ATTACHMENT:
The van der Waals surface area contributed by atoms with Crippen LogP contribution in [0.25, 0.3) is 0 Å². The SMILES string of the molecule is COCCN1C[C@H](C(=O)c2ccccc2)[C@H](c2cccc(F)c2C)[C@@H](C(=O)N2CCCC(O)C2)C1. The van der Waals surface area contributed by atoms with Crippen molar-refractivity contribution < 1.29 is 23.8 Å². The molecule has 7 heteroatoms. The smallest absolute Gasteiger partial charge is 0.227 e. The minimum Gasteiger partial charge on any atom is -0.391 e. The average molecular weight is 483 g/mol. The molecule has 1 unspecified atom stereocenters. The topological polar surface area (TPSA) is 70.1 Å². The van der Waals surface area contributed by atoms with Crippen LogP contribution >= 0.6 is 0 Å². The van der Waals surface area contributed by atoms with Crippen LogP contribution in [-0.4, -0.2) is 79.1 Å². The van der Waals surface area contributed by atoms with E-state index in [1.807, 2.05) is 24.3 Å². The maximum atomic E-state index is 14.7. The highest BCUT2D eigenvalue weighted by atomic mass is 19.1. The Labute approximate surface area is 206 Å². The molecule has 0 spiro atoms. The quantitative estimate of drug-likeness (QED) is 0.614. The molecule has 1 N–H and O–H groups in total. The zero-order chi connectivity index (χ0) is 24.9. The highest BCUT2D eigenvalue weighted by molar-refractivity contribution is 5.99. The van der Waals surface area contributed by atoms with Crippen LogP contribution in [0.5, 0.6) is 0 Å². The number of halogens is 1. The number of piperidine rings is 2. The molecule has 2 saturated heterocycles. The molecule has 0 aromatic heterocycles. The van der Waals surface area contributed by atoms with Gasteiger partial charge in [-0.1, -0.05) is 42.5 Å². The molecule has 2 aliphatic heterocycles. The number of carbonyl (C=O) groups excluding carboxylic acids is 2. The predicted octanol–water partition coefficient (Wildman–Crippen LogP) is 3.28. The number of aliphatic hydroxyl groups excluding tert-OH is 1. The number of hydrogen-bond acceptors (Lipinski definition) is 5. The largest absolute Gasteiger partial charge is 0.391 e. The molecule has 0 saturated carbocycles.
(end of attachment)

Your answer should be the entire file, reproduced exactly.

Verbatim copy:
The van der Waals surface area contributed by atoms with Crippen LogP contribution in [0.25, 0.3) is 0 Å². The SMILES string of the molecule is COCCN1C[C@H](C(=O)c2ccccc2)[C@H](c2cccc(F)c2C)[C@@H](C(=O)N2CCCC(O)C2)C1. The van der Waals surface area contributed by atoms with Crippen molar-refractivity contribution < 1.29 is 23.8 Å². The molecule has 7 heteroatoms. The smallest absolute Gasteiger partial charge is 0.227 e. The minimum Gasteiger partial charge on any atom is -0.391 e. The average molecular weight is 483 g/mol. The molecule has 1 unspecified atom stereocenters. The topological polar surface area (TPSA) is 70.1 Å². The van der Waals surface area contributed by atoms with Crippen LogP contribution >= 0.6 is 0 Å². The van der Waals surface area contributed by atoms with Crippen LogP contribution in [-0.4, -0.2) is 79.1 Å². The van der Waals surface area contributed by atoms with E-state index in [1.807, 2.05) is 24.3 Å². The maximum atomic E-state index is 14.7. The highest BCUT2D eigenvalue weighted by atomic mass is 19.1. The Labute approximate surface area is 206 Å². The molecule has 0 spiro atoms. The quantitative estimate of drug-likeness (QED) is 0.614. The molecule has 1 N–H and O–H groups in total. The zero-order chi connectivity index (χ0) is 24.9. The highest BCUT2D eigenvalue weighted by molar-refractivity contribution is 5.99. The van der Waals surface area contributed by atoms with Crippen LogP contribution in [0.5, 0.6) is 0 Å². The number of halogens is 1. The number of piperidine rings is 2. The molecule has 2 saturated heterocycles. The molecule has 0 aromatic heterocycles. The van der Waals surface area contributed by atoms with Gasteiger partial charge in [-0.1, -0.05) is 42.5 Å². The molecule has 2 aliphatic heterocycles. The number of carbonyl (C=O) groups excluding carboxylic acids is 2. The predicted octanol–water partition coefficient (Wildman–Crippen LogP) is 3.28. The number of aliphatic hydroxyl groups excluding tert-OH is 1. The number of hydrogen-bond acceptors (Lipinski definition) is 5. The largest absolute Gasteiger partial charge is 0.391 e. The molecule has 0 saturated carbocycles.